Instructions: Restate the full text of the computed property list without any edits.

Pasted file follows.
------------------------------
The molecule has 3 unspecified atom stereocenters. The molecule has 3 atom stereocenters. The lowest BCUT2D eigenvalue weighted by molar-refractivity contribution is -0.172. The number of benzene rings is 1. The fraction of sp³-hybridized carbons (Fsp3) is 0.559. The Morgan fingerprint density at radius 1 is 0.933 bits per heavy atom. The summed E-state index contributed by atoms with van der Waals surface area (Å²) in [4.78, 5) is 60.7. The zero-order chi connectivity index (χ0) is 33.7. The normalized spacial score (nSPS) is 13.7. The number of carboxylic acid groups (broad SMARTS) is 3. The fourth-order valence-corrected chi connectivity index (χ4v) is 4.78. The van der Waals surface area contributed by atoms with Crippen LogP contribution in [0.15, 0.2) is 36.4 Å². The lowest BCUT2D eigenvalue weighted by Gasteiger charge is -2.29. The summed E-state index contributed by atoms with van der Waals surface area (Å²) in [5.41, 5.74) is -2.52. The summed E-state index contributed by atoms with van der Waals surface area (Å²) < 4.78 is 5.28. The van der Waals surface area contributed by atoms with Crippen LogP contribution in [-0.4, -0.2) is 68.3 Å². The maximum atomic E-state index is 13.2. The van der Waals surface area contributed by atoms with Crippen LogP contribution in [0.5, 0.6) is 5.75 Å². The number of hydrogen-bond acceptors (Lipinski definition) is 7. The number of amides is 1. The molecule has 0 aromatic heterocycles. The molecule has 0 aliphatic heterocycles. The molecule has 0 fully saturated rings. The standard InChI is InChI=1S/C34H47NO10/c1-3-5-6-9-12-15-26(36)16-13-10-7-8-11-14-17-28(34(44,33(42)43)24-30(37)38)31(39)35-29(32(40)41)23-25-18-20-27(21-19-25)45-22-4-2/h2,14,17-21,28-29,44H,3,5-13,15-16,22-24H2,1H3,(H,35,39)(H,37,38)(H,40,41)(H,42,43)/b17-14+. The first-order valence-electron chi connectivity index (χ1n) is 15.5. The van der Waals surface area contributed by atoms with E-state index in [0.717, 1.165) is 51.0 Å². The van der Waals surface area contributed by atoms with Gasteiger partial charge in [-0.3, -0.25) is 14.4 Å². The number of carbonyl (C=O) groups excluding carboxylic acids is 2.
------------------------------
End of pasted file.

The molecule has 3 unspecified atom stereocenters. The molecule has 3 atom stereocenters. The lowest BCUT2D eigenvalue weighted by molar-refractivity contribution is -0.172. The number of benzene rings is 1. The fraction of sp³-hybridized carbons (Fsp3) is 0.559. The Morgan fingerprint density at radius 1 is 0.933 bits per heavy atom. The summed E-state index contributed by atoms with van der Waals surface area (Å²) in [4.78, 5) is 60.7. The zero-order chi connectivity index (χ0) is 33.7. The normalized spacial score (nSPS) is 13.7. The number of carboxylic acid groups (broad SMARTS) is 3. The fourth-order valence-corrected chi connectivity index (χ4v) is 4.78. The van der Waals surface area contributed by atoms with Crippen LogP contribution in [0.15, 0.2) is 36.4 Å². The lowest BCUT2D eigenvalue weighted by Gasteiger charge is -2.29. The summed E-state index contributed by atoms with van der Waals surface area (Å²) in [5.41, 5.74) is -2.52. The summed E-state index contributed by atoms with van der Waals surface area (Å²) < 4.78 is 5.28. The van der Waals surface area contributed by atoms with Crippen LogP contribution in [-0.4, -0.2) is 68.3 Å². The maximum atomic E-state index is 13.2. The van der Waals surface area contributed by atoms with Crippen LogP contribution in [0.5, 0.6) is 5.75 Å². The number of hydrogen-bond acceptors (Lipinski definition) is 7. The number of amides is 1. The molecule has 0 aromatic heterocycles. The molecule has 0 aliphatic heterocycles. The molecule has 0 fully saturated rings. The standard InChI is InChI=1S/C34H47NO10/c1-3-5-6-9-12-15-26(36)16-13-10-7-8-11-14-17-28(34(44,33(42)43)24-30(37)38)31(39)35-29(32(40)41)23-25-18-20-27(21-19-25)45-22-4-2/h2,14,17-21,28-29,44H,3,5-13,15-16,22-24H2,1H3,(H,35,39)(H,37,38)(H,40,41)(H,42,43)/b17-14+. The first-order valence-electron chi connectivity index (χ1n) is 15.5. The van der Waals surface area contributed by atoms with E-state index in [0.717, 1.165) is 51.0 Å². The van der Waals surface area contributed by atoms with Gasteiger partial charge in [-0.3, -0.25) is 14.4 Å². The number of carbonyl (C=O) groups excluding carboxylic acids is 2.